Jackson Lake (Wyoming)
|Location||Grand Teton National Park, Teton County, Wyoming, US|
JACKSON LAKE (WYOMING) Latitude and Longitude:
|Type||Moraine-dammed lake and dam|
|Primary inflows||Snake River|
|Primary outflows||Snake River|
|Basin countries||United States|
|Max. length||15 mi (24 km)|
|Max. width||7 mi (11 km)|
|Surface area||25,540 acres (10,340 ha) |
|Max. depth||438 ft (134 m)|
|Surface elevation||6,772 ft (2,064 m)|
|Islands||Over 15 including Elk Island, Donoho Point|
Jackson Lake is in Grand Teton National Park in northwestern Wyoming.  This natural lake was enlarged by the construction of the Jackson Lake Dam, which was originally built in 1911, enlarged in 1916 and rebuilt by 1989.  As part of the Minidoka Project the top 33 ft (10 m) of the lake is used by farmers in Idaho for irrigation purposes under water rights legislation that was enacted prior to the establishment of Grand Teton National Park. The lake is the remnant of large glacial gouging from the neighboring Teton Range to the west and the Yellowstone Plateau to the north.  The lake is primarily fed by the Snake River, which flows in from the north, and empties at Jackson Lake Dam. Jackson Lake is one of the largest high altitude lakes in the United States, at an elevation of 6,772 ft (2,064 m) above sea level. The lake is up to 15 mi (24 km) long, 7 mi (11 km) wide and 438 ft (134 m) deep. The water of the lake averages below 60 °F (16 °C), even during the summer.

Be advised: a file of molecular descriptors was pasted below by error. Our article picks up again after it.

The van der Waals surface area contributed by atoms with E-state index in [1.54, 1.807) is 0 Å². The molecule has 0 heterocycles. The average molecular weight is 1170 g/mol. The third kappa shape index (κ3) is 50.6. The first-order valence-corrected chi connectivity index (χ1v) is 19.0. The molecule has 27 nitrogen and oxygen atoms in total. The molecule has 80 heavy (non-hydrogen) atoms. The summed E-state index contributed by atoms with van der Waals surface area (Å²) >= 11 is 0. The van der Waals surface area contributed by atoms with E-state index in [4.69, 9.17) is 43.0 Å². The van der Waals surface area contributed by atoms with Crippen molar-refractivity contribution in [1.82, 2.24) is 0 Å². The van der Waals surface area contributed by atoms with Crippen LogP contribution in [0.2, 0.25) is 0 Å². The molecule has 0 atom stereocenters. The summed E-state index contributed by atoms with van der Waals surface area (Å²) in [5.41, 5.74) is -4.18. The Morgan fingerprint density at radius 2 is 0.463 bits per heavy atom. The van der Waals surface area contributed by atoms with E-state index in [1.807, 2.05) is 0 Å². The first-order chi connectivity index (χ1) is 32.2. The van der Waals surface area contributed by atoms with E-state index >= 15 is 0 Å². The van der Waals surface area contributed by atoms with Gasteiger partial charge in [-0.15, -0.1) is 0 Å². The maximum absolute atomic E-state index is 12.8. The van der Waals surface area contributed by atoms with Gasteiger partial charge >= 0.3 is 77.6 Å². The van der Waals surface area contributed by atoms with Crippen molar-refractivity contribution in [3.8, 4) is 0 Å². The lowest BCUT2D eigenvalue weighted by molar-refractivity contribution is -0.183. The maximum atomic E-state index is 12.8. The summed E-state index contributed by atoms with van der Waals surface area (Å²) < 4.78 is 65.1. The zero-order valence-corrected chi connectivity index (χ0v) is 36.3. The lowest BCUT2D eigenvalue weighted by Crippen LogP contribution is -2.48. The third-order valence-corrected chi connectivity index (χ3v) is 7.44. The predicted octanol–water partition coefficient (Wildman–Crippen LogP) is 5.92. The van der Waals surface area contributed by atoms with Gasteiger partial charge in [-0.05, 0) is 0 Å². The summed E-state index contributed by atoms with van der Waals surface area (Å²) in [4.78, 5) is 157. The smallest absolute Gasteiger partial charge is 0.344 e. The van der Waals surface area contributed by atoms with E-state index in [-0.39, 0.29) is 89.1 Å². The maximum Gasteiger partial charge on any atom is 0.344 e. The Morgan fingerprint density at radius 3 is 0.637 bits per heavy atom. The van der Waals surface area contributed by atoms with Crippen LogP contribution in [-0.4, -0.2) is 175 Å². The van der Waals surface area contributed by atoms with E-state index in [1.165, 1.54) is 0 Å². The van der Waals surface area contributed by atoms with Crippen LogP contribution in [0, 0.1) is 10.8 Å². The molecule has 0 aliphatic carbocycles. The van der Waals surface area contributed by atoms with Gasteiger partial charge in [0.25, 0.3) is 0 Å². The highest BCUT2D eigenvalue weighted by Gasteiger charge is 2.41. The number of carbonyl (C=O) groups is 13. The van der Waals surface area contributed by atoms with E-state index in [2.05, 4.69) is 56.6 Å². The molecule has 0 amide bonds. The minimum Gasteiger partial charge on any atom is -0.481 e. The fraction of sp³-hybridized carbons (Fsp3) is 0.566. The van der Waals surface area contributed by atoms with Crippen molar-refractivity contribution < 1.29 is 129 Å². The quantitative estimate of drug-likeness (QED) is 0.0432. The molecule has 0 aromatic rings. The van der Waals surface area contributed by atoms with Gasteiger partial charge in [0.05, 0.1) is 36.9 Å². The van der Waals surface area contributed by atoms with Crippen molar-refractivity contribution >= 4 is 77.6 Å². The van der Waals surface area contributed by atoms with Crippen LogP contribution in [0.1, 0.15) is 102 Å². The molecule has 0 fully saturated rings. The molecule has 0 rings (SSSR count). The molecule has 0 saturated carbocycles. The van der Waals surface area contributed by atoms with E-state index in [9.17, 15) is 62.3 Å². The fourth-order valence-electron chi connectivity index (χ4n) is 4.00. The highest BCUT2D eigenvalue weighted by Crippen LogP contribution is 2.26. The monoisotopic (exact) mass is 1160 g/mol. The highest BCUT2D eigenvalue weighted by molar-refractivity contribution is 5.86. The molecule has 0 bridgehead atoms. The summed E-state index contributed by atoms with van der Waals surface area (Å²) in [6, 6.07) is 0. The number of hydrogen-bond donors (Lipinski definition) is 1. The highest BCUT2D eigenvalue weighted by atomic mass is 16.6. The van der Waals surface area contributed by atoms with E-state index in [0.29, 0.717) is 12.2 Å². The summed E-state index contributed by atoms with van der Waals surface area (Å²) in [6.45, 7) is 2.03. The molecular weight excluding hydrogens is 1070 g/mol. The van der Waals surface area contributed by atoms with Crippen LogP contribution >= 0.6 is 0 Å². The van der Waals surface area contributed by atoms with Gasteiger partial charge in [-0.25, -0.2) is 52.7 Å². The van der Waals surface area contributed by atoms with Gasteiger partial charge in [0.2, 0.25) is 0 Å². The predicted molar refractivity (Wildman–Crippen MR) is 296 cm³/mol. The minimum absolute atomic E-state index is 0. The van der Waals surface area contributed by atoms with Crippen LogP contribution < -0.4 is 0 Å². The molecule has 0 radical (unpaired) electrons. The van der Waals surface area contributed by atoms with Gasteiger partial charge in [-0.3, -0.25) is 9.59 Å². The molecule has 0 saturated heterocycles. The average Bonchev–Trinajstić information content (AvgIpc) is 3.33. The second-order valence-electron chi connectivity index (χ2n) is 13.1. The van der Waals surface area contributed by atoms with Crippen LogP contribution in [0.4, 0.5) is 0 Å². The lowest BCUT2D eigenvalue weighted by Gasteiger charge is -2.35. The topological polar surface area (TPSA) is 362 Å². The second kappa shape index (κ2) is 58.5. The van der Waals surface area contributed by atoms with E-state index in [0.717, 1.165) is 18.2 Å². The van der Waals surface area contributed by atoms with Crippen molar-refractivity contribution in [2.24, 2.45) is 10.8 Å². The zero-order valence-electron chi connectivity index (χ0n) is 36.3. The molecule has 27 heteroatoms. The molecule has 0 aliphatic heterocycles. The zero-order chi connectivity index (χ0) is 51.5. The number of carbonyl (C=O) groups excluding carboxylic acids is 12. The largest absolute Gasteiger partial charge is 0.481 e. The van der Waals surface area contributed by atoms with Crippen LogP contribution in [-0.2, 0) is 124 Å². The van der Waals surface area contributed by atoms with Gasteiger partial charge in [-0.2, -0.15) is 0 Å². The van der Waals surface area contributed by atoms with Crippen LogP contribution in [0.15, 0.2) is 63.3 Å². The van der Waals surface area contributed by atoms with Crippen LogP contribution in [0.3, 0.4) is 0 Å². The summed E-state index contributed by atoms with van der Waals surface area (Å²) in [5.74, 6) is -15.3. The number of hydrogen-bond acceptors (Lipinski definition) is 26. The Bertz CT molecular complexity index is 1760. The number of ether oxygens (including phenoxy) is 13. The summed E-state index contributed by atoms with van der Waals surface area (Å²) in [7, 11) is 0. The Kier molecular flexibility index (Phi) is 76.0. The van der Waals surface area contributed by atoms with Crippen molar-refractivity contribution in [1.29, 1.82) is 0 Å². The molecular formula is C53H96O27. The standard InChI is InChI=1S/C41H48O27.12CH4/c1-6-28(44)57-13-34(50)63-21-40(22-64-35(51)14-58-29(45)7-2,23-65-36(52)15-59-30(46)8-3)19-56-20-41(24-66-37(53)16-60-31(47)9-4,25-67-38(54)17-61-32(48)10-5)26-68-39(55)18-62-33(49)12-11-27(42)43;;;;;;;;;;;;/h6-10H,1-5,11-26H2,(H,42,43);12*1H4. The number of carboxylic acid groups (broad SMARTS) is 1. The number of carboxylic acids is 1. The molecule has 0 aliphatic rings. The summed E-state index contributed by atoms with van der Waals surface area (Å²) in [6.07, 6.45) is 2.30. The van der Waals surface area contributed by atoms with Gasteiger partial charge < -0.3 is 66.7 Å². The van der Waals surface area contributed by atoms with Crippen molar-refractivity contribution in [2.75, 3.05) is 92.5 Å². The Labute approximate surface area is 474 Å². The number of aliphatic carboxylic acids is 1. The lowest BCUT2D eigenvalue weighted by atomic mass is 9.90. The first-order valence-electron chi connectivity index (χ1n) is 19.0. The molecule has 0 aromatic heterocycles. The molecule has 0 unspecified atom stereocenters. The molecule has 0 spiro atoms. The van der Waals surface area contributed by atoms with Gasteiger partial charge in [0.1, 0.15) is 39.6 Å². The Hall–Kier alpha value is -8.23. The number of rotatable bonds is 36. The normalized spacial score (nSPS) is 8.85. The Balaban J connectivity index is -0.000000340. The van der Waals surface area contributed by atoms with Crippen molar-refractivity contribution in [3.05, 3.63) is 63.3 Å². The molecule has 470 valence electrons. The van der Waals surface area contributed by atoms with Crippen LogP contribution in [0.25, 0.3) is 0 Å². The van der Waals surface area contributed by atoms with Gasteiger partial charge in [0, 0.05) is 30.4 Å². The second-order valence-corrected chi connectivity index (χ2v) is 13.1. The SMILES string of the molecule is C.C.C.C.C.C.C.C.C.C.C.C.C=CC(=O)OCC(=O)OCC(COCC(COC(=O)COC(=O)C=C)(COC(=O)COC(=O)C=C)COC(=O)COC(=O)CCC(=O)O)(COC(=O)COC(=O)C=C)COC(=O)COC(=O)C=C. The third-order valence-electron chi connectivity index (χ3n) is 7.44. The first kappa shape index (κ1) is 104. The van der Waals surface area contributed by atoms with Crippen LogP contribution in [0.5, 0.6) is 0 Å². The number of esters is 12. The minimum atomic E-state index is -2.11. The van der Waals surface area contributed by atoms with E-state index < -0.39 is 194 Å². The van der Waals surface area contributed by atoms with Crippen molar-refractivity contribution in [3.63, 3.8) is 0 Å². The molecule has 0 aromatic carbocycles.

There are over 15 islands in the lake, including the largest, Elk Island, and Donoho Point.
John D. Rockefeller, Jr. Memorial Parkway is located near the northern end of Jackson Lake and extends to the south entrance of Yellowstone National Park. This roadway combines with the roads in Grand Teton National Park that follow the eastern side of the lake, and provides access for boating and fishing. There are several marinas and lodges along the eastern shore such as Leeks marina, Colter Bay Village, Jackson Lake Lodge and Signal Mountain Lodge. All of these except Jackson Lake Lodge have boat access points and ramps. The western shore of Jackson Lake is primitive, with only hiking trails and a handful of primitive campground spots.
- "Jackson Lake". Geographic Names Information System. United States Geological Survey. Retrieved 2012-02-25.
- Keller, Lynn (2010). "Grand Teton National Park Geologic Resources Inventory Report" (pdf). National Park Service. p. 19. Retrieved 2012-02-25.
- Colter Bay, WY (Map). Topoquest (USGS Quads). Retrieved 2012-02-25.
- "Minidoka Project". U.S. Bureau of Reclamation. May 11, 2011. Archived from the original on September 25, 2012. Retrieved 2012-02-25.
- "Park Geology". Geology Fieldnotes. National Park Service. January 4, 2005. Retrieved 2012-02-25.
- Lomax, Becky (July 6, 2010). Yellowstone & Grand Teton Camping. Avalon Travel Publishing. pp. 65. ISBN 978-1-59880-577-2.
- "Fish". Nature and Science. National Park Service. December 1, 2011. Retrieved 2012-02-25.